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Ashcraft v. Welk Resort Group, Corp.

United States District Court, D. Nevada

July 24, 2018

John E. Ashcraft, Plaintiff,
v.
Welk Resort Group Corp., et al., Defendants

          ORDER AFFIRMING MAGISTRATE JUDGE'S ORDER STRIKING FRCP 30(E) CHANGES [ECF NO. 68]

          JENNIFER A. DORSEY UNITED STATES DISTRICT JUDGE

         After defendant Experian Solutions, Inc.'s FRCP 30(b)(6) designee in this Fair Credit Reporting Act case gave plaintiff-favorable testimony at her deposition, Experian submitted an FRCP 30(e) errata revising, replacing, and deleting it, claiming that post-deposition investigation revealed that her sworn answers were wrong. The plaintiff moved to strike that errata, and Magistrate Judge Nancy Koppe granted the motion, relying on the Ninth Circuit's opinion in Hambleton Brothers Lumber Company v. Balkin Enterprises, Inc.[1] Experian objects, arguing that Hambleton merely precludes parties from changing deposition testimony during summary judgment to manufacture an issue of fact.[2] But because Hambleton more broadly “hold[s] that Rule 30(e) is to be used for corrective, and not contradictory, changes, ” I find that Judge Koppe's order is consistent with Ninth Circuit law, affirm it, and overrule Experian's objection.

         Discussion

         Experian's objection is a legal one.[3] It contends that Judge Koppe's ruling is clearly erroneous and contrary to law because it stretches the Ninth Circuit panel's opinion in Hambleton beyond its intended reach: sham changes during summary judgment designed to create issues of fact. “It is dubious, ” Experian contends, “that the reasoning of Hambleton even extends beyond the situation where a summary judgment motion is pending.”[4] “Had Hambleton intended to adopt a ‘sharp restriction' against all contradictory changes-whether sham or not- ‘it would have said so and would not have discussed the sham affidavit rule in the detail and manner that it did.'”[5]

         But the Hambleton court did say so. Its statement that “Rule 30(e) is to be used for corrective, and not contradictory, changes” is not mere dicta, it is an express holding. After string-citing out-of-circuit recognitions that “a change of substance [that] actually contradicts the transcript is impermissible unless it can plausibly be represented as the correction of an error in transcription, ”[6] and that “[t]he Rule cannot be interpreted to allow one to alter what was said under oath” for “a deposition is not a take home examination, ”[7] the Hambleton court concluded, “We agree with our sister circuits' interpretation of FRCP 30(e) on this point, and hold that Rule 30(e) is to be used for corrective, and not contradictory, changes.”[8]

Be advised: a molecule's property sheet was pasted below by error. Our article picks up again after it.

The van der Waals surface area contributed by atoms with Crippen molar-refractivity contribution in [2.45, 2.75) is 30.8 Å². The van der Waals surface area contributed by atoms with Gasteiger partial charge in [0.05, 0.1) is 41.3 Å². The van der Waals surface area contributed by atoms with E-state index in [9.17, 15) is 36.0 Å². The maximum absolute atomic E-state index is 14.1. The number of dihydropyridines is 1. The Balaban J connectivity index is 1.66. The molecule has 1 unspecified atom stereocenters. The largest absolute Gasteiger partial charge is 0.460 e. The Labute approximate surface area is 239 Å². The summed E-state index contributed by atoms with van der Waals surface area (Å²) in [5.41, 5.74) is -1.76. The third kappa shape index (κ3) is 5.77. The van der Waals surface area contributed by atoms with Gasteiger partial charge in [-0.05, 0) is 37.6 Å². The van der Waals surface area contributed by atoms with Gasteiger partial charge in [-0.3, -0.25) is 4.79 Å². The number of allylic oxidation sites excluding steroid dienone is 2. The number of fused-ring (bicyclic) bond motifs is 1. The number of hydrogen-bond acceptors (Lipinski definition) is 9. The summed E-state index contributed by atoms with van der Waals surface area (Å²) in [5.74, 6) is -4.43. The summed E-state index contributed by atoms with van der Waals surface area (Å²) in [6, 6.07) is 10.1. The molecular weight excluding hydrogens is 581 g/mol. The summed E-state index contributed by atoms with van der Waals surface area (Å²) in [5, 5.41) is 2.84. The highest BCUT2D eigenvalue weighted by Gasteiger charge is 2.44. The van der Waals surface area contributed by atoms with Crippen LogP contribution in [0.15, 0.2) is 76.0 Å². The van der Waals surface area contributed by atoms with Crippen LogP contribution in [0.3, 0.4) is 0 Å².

Whether Experian is choosing to ignore this broader principle in Hambleton or just has a blind spot for it, Hambleton's significance here is actually twofold: it extended the sham-affidavit rule to Rule 30(e) changes and put the Ninth Circuit in union with circuits that had already recognized that Rule 30(e) is a vehicle to ensure a verbatim transcript of sworn answers, not to permit a post hoc rewrite of those answers by or with counsel. “Depositions differ from interrogatories in that regard, ” and “[i]f that were the case, one could merely answer the questions with no thought at all then return home and plan artful responses.”[9] Judge Koppe's ruling properly recognizes this undeniable aspect of Hambleton 's holding and the limits that the Ninth Circuit has placed on Rule 30(e) changes.

         Conclusion

         Accordingly, IT IS HEREBY ORDERED that Experian's objections [ECF Nos. 68] are OVERRULED and Judge Koppe's order striking Experian's Rule 30(e) changes [ECF No. 64] is AFFIRMED.

---------

Notes:

[1] ECF No. 64 (citing Hambleton Bros. Lumber Co. v. Balkin Enter., Inc., 397 F.3d 1217 (9th Cir. 2005)).

[2] ECF No. 68.

[3] The parties are familiar with the facts that underlie the motion to strike, Judge Koppe laid them out in detail in her order, see ECF No. 64, and they are not materially in dispute; so I do not reiterate them here. I review Judge Koppe's legal conclusions de novo. See 28 U.S.C. § 636(b)(1)(A); Concrete Pipe & Prods. of Cal., ...


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